The pledge came from the shadow education secretary Michael Gove in a speech to the Institute for Public Policy Research.
He signalled the Conservative Party's intention to introduce more health visitors to ensure that "professional help is there, when parents want it freely available mentoring, not on your case monitoring".
Mr Gove praised the SureStart programme but criticised the government for cutting its budget by a third.
"It's because we want to nudge those who would benefit towards the services that Surestart provides that we're prepared to invest in an enhanced universal health visitor service to provide families with stronger, personal support and guidance in the crucial early months.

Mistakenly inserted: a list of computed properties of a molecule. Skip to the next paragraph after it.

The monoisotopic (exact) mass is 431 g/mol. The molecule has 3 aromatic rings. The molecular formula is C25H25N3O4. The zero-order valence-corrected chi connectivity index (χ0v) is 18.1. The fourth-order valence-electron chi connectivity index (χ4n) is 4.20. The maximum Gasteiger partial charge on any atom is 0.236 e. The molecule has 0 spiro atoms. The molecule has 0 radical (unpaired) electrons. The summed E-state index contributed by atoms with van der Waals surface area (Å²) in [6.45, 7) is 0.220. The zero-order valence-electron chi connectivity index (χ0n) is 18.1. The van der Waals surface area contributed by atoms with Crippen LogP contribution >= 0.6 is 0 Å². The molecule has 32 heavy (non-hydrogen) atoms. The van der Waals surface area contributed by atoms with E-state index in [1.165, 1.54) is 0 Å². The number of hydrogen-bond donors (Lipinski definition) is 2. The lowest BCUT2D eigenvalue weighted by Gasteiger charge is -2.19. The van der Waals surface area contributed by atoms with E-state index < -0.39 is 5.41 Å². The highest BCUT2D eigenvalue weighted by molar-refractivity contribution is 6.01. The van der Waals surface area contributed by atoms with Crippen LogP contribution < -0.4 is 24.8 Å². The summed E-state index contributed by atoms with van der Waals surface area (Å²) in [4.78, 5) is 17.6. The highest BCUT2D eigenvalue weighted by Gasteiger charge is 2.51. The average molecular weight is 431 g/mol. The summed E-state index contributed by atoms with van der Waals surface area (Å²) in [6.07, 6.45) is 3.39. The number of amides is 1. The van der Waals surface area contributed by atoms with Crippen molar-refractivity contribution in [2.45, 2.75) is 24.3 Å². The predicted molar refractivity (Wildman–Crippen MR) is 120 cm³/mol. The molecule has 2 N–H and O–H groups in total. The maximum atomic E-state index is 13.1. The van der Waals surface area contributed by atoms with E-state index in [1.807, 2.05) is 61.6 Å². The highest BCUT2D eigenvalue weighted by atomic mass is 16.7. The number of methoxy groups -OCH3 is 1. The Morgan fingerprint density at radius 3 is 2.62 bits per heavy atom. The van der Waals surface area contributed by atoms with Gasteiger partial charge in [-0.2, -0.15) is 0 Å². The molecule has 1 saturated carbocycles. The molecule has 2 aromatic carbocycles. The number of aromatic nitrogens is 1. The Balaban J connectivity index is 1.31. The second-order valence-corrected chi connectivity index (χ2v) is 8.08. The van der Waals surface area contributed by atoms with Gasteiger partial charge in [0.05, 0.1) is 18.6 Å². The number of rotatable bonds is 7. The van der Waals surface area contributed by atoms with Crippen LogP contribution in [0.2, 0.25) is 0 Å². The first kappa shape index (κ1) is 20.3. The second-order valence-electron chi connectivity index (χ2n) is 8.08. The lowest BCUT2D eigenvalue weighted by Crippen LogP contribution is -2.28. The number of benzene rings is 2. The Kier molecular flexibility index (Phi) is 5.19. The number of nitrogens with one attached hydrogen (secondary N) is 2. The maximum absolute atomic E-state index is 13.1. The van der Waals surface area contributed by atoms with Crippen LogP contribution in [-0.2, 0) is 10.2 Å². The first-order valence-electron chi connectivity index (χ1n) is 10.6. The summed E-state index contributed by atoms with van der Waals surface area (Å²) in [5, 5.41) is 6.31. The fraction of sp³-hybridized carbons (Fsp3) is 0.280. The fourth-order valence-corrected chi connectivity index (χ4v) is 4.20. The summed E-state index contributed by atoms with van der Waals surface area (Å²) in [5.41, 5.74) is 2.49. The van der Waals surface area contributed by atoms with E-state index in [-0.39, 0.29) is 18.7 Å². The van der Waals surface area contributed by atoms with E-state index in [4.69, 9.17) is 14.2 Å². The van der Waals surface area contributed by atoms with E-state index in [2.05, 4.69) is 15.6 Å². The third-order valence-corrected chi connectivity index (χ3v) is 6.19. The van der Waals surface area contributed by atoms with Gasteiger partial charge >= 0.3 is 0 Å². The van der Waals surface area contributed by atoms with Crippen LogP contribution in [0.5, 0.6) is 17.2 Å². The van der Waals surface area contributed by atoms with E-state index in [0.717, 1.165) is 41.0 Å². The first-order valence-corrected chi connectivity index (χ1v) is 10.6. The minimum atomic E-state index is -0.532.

He also laid out plans for the implementation of the Dutch 'kraamzorg' model of maternity nurses so that families in need have an "extra pair of hands" to help out after childbirth.
"It's because we're serious about helping strengthen relationships that we want to intervene, and direct state resources, to support relationships at the time of greatest need, for those most in need," Mr Gove added.